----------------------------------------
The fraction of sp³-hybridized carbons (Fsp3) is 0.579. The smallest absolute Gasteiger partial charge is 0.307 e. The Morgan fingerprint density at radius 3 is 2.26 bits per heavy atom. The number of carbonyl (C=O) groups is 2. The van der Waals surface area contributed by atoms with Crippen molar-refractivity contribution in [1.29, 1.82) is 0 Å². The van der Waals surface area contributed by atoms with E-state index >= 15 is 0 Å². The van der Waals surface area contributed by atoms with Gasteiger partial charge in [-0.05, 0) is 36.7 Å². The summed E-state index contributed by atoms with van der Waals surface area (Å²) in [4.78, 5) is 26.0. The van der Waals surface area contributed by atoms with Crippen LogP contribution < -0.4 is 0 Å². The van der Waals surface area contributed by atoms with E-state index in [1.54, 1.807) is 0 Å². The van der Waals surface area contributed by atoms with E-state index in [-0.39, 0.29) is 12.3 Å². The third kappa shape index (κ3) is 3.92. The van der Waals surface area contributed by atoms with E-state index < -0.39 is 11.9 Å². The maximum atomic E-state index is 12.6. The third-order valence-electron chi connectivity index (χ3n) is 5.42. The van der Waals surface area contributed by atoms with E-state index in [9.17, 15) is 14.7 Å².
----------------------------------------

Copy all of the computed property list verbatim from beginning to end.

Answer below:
The fraction of sp³-hybridized carbons (Fsp3) is 0.579. The smallest absolute Gasteiger partial charge is 0.307 e. The Morgan fingerprint density at radius 3 is 2.26 bits per heavy atom. The number of carbonyl (C=O) groups is 2. The van der Waals surface area contributed by atoms with Crippen molar-refractivity contribution in [1.29, 1.82) is 0 Å². The van der Waals surface area contributed by atoms with E-state index >= 15 is 0 Å². The van der Waals surface area contributed by atoms with Gasteiger partial charge in [-0.05, 0) is 36.7 Å². The summed E-state index contributed by atoms with van der Waals surface area (Å²) in [4.78, 5) is 26.0. The van der Waals surface area contributed by atoms with Crippen LogP contribution < -0.4 is 0 Å². The van der Waals surface area contributed by atoms with E-state index in [1.54, 1.807) is 0 Å². The van der Waals surface area contributed by atoms with E-state index in [-0.39, 0.29) is 12.3 Å². The third kappa shape index (κ3) is 3.92. The van der Waals surface area contributed by atoms with E-state index < -0.39 is 11.9 Å². The maximum atomic E-state index is 12.6. The third-order valence-electron chi connectivity index (χ3n) is 5.42. The van der Waals surface area contributed by atoms with E-state index in [9.17, 15) is 14.7 Å².